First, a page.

Legal Services for Migrants
HSPs will more likely provide referral to legal services than provide them directly on-site. This is because private and confidential space is often a constraint, and because it is a specialised service that may be difficult to provide on an on-call basis.
Legal assistance is, however, one of the most important and challenging areas for many migrants. They may need advice and support about an asylum claim, or to regularise their legal situation, obtain a work permit, or access housing, education or benefits.
Migrants may also need legal support if they have been victims of violence, harassment or abuse, including by authorities. They may find themselves in difficulties if they are charged with smuggling or with so-called ‘immigration crimes’ – crossing a border illegally.
Consider the needs that particular groups may have, especially unaccompanied or separated children.
Provide basic information about rights and entitlements. Create brochures or pamphlets in multiple languages on topics of most common concern, e.g. housing, work, and asylum.
Make agreements with organisations or individuals providing legal counsel or support, bearing in mind you will need different contacts for different areas of law. As always, ensure in advance that these partners are willing to accept irregular migrants and respect their privacy and dignity.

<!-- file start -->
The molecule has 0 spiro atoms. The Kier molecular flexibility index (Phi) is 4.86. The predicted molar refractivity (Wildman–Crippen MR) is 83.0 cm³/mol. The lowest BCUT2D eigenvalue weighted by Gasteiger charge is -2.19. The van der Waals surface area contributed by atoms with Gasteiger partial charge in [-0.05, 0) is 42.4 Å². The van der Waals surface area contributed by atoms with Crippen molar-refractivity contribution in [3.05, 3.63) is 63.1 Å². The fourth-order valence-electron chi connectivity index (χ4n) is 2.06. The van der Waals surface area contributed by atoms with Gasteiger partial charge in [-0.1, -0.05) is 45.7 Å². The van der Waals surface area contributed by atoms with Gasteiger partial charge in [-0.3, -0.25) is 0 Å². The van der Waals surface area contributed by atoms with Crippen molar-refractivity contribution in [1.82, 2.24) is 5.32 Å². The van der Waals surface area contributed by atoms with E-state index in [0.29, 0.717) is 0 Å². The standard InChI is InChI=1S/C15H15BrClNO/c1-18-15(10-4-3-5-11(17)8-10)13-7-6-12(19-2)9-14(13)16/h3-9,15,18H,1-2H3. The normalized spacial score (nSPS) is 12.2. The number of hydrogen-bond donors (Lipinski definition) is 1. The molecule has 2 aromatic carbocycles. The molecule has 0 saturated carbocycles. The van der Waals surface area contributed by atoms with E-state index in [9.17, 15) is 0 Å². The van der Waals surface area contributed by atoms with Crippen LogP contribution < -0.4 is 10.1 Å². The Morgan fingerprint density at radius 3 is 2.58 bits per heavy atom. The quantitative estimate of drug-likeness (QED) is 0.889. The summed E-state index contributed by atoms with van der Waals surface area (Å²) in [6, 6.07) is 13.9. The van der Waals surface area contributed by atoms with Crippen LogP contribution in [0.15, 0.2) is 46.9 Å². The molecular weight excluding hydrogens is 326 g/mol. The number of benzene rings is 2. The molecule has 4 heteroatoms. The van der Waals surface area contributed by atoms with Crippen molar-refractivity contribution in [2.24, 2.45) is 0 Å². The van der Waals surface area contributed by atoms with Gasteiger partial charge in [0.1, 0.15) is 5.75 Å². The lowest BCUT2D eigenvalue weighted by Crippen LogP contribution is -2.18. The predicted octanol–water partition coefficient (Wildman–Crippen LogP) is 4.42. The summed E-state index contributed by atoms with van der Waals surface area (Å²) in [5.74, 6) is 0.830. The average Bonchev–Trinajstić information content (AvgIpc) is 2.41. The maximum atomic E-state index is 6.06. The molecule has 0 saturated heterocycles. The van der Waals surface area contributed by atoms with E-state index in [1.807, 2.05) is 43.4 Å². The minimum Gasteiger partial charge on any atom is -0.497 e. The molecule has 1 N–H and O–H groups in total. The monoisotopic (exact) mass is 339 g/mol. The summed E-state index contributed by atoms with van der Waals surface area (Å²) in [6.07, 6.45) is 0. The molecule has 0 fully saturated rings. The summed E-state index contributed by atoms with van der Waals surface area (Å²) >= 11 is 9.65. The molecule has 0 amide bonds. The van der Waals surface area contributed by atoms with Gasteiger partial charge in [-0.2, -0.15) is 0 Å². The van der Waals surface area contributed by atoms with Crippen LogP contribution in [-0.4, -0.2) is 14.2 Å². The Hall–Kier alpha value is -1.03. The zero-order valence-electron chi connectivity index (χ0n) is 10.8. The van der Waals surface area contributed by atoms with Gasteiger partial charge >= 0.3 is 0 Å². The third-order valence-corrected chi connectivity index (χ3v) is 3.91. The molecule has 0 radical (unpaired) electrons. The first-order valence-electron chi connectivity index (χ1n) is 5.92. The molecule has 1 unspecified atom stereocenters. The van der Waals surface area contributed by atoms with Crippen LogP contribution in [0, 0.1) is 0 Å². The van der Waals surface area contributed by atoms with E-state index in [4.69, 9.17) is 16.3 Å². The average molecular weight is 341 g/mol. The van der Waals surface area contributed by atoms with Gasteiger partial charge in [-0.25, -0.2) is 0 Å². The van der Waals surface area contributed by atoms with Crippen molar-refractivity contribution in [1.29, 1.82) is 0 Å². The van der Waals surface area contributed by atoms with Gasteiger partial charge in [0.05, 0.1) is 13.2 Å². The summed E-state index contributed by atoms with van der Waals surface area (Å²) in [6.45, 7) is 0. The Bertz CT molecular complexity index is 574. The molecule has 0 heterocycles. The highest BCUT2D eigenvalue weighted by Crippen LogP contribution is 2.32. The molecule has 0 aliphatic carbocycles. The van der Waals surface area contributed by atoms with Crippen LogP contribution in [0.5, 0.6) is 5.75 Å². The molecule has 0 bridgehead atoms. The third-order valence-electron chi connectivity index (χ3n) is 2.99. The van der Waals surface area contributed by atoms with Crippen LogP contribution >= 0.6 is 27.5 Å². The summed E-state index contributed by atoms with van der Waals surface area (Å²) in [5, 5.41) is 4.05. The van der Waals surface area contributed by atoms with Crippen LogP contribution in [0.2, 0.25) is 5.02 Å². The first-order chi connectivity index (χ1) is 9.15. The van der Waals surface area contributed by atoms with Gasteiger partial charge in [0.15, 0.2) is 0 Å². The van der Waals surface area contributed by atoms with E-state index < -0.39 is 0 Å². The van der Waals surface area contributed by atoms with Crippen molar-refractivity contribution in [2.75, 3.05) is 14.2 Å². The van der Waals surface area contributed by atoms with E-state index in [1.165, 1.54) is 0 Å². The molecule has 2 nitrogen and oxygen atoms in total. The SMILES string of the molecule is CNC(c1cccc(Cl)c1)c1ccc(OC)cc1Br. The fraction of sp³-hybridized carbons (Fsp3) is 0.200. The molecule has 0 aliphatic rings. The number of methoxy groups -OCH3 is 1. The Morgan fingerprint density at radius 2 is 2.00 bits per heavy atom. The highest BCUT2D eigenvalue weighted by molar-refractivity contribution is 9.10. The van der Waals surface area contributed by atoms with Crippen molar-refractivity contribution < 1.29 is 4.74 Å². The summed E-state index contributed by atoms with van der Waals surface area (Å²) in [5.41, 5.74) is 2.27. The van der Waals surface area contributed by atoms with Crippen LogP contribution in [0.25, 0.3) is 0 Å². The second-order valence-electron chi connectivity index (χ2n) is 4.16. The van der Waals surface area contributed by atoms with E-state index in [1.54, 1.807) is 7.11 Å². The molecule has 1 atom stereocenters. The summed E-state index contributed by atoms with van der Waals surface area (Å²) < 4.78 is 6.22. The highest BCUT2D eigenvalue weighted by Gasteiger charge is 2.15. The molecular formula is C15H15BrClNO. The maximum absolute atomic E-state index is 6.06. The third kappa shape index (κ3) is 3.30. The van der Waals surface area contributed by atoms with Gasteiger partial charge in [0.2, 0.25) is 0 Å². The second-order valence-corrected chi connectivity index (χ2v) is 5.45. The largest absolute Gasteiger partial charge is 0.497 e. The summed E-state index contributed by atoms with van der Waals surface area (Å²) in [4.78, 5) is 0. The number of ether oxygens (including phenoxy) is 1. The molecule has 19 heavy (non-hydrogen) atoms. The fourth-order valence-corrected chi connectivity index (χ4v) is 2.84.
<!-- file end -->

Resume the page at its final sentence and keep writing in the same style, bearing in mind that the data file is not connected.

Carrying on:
Hold weekly clinics staffed by paid or volunteer lawyers or people with good familiarity with the law, who can answer questions, review documents or provide advice. Be careful to consider any legal liability you or your staff/volunteers may incur by providing advice. Ensure that either you or the legal representative is covered by professional indemnity insurance or similar coverage.
Invite experts to give occasional workshops on issues of interest to significant numbers of people, such as legal rights and how to contract for employment, housing, and immigration or asylum.
Legal rights to family reunion are an issue of interest to many people separated by borders from family members. Identifying some of the main destinations for people visiting your HSP, and connect with the RCRC or partners there, so you can inform migrants